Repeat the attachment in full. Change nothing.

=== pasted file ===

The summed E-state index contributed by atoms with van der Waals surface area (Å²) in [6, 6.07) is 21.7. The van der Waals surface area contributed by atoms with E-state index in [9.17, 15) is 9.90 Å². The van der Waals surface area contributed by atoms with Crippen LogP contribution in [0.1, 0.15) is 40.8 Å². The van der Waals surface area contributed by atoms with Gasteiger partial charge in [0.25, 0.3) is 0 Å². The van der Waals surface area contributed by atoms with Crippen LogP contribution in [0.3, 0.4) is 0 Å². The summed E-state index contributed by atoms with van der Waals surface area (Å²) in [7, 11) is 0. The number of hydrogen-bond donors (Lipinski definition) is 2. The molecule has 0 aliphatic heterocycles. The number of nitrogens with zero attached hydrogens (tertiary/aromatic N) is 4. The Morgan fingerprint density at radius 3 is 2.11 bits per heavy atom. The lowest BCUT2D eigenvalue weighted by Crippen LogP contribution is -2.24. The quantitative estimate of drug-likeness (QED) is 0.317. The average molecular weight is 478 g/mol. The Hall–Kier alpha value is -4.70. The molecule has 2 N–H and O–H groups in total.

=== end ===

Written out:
The summed E-state index contributed by atoms with van der Waals surface area (Å²) in [6, 6.07) is 21.7. The van der Waals surface area contributed by atoms with E-state index in [9.17, 15) is 9.90 Å². The van der Waals surface area contributed by atoms with Crippen LogP contribution in [0.1, 0.15) is 40.8 Å². The van der Waals surface area contributed by atoms with Gasteiger partial charge in [0.25, 0.3) is 0 Å². The van der Waals surface area contributed by atoms with Crippen LogP contribution in [0.3, 0.4) is 0 Å². The summed E-state index contributed by atoms with van der Waals surface area (Å²) in [7, 11) is 0. The number of hydrogen-bond donors (Lipinski definition) is 2. The molecule has 0 aliphatic heterocycles. The number of nitrogens with zero attached hydrogens (tertiary/aromatic N) is 4. The Morgan fingerprint density at radius 3 is 2.11 bits per heavy atom. The lowest BCUT2D eigenvalue weighted by Crippen LogP contribution is -2.24. The quantitative estimate of drug-likeness (QED) is 0.317. The average molecular weight is 478 g/mol. The Hall–Kier alpha value is -4.70. The molecule has 2 N–H and O–H groups in total.